I don’t really plan. For still lifes you need to plan. To use a particular red you need to mix this and that, but for me it’s not planned. I can change it anytime.

How do you approach the canvas?

You’ll realise most of them have a focal point in the center. So I usually choose that to focus on and it’s my limitation. It becomes the problem I have to solve in the painting. If I have this huge chunk of grey, what can I do in the surrounding to emphasise this? Basically I’m creating my own problem.

What are you trying to solve? Or rather is there a sort of answer you’re seeking?

I think the essence of my art practice is not to find an answer. It’s more to open up these questions that people can think about. What does colour mean to us?

Is colour emotional or theoretical to you?

A mixture of both. It can’t be just emotional – it doesn’t work that way. It’s always about half-half. If it’s full on emotional the colours will be a bit rigid and will start to look the same. Particularly throughout the series because you get attached to your colours.

Door into the Ephemeral and the Random, 2018. Oil on linen, 200 × 80 cm.

What are you attached to?

Yellow. A very important colour. You can see most of them have a tinge of yellow. It can make a lot of hues and tones. You see yellow [points] here, here, here, and here… so many yellows but they’re not the same. And [points] here again, again, and again. I just realised I use a lot of yellow. Probably on the second solo I’ll use less.

What are you planning for in your second solo show in Singapore?

I’m going to make it more complicated and dense. They will be the same [form] but I want to fill in more colours and try to figure out a way to pack all of them together.  

Installation view of Planes of Paradise at Taksu Gallery, Kuala Lumpur.

The names of your paintings are quite funky. Do they mean anything?

It’s all music I listen to when I’m painting. The title is just an entry point for the audience. I want to keep the work open, you create your own narrative. I wouldn’t want to tie the audience down with the titles being linked to language because I feel language and colour are totally different. Our language cannot compare to colour when we try talking about it. Our language is lacking a lot. We can only say it’s a kind of red, but we can’t put it in grammar that it’s a little red or slightly redder.

There’s Pantone, though.

But Pantone gives you numbers.

What was the experience of a debut solo show like?

It was quite a learning curve. I prepared it for eight or nine months. My biggest concern is how to make a painting stand out by itself and not need the rest to complement it. I met Wan (ed. Note: Suherwan Abu, the founder and director of Taksu Galleries) at my graduation show. I was already showing in Malaysia before and my works had already appeared there but it was quite low key.

When you show in and expo or fair you’re not the only one there so people will compare. You also think about whether the artist wants to sell the paintings. Because if he can sell them then he can make progress. For me the most concerning part is whether it can sell. Whether it’s buyable. If it’s not then I need to have other stuff to put rice on the table. But so far so good.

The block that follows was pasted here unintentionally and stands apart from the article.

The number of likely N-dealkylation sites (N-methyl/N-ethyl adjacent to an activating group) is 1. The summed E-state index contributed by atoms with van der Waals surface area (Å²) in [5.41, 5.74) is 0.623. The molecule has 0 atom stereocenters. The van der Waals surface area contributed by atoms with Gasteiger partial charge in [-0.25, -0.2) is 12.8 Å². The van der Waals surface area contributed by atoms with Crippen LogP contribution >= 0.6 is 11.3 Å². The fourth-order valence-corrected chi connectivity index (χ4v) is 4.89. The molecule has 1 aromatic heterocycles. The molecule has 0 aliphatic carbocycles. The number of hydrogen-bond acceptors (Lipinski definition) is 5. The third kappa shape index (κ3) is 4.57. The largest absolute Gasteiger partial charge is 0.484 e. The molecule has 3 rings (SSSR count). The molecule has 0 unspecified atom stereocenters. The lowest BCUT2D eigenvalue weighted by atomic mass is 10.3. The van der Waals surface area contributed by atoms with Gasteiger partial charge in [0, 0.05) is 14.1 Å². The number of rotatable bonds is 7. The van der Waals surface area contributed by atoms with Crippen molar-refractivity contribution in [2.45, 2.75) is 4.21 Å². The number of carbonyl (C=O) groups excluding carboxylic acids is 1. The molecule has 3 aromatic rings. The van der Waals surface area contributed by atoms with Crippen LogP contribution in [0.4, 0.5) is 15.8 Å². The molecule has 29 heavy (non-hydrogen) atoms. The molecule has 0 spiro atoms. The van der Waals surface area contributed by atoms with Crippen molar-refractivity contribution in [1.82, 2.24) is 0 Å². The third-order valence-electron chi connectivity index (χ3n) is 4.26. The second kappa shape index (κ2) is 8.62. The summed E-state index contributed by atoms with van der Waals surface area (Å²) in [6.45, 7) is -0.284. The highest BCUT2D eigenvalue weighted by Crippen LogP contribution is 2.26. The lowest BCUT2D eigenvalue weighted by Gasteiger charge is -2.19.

So saleability is important to you?

I try to ignore it. But maybe it is. That’s the fact of it because if you don’t sell then you must really persevere to continue painting. If you want your artwork to sell then I can say that you’re a serious artist.

That’s your definition of serious?

Yes. There are a lot who don’t make work to sell, but they have other venues they work in so they don’t really care whether they sell. If an artist is focused on selling and doing it full time then they’re a serious artist. It’s quite tough at the beginning ‘cos there’s nothing else every day. You wake up and you see the painting. Sometimes it’s a bit too much, and it’s not for everyone.

What is your work space like?

It’s in my room.

So you really sleep and wake up with your art all around you!

It’s all around me. But I make do with the space. Whenever I finish [a piece] they’re stacked on each other ‘cos there’s no space. A part of me is surprised I could complete a solo show just by painting in my room. That’s one thing I’m amazed about too because some people want a studio. They need this and they need that, but for all that they need money.

Installation view of Planes of Paradise at Taksu Gallery, Kuala Lumpur.

What are you working on as a progression or evolution of your art?

I want more air in my painting. I want it more airy and loose. Everything is too clean now.

Isn’t cleanliness – as opposed to muddiness – a goal of your painting?

I want them to be more loose so you can see that I’m really moving. These are very flat and I want you to be able to see my brush stroke. After doing these for so long I can paint them freehand. The eyes fix straight lines itself. There’s no difference when you paint slightly slanted or whatever because from far you can’t tell. That’s interesting to me.

What is the process like?

I paint freehand from inwards out. There’s a part that’s taped and one that’s not. These are oil paints so you have to wait for them to dry and I don’t have time for that. If I painted line by line I would have to wait three days for it to dry. I waited when I started out and I thought “I can’t work like that”.

But the starting point remains the same?

Always the same. It’s always going to be the same. That’s how I start.

As told to ISSUE Magazine.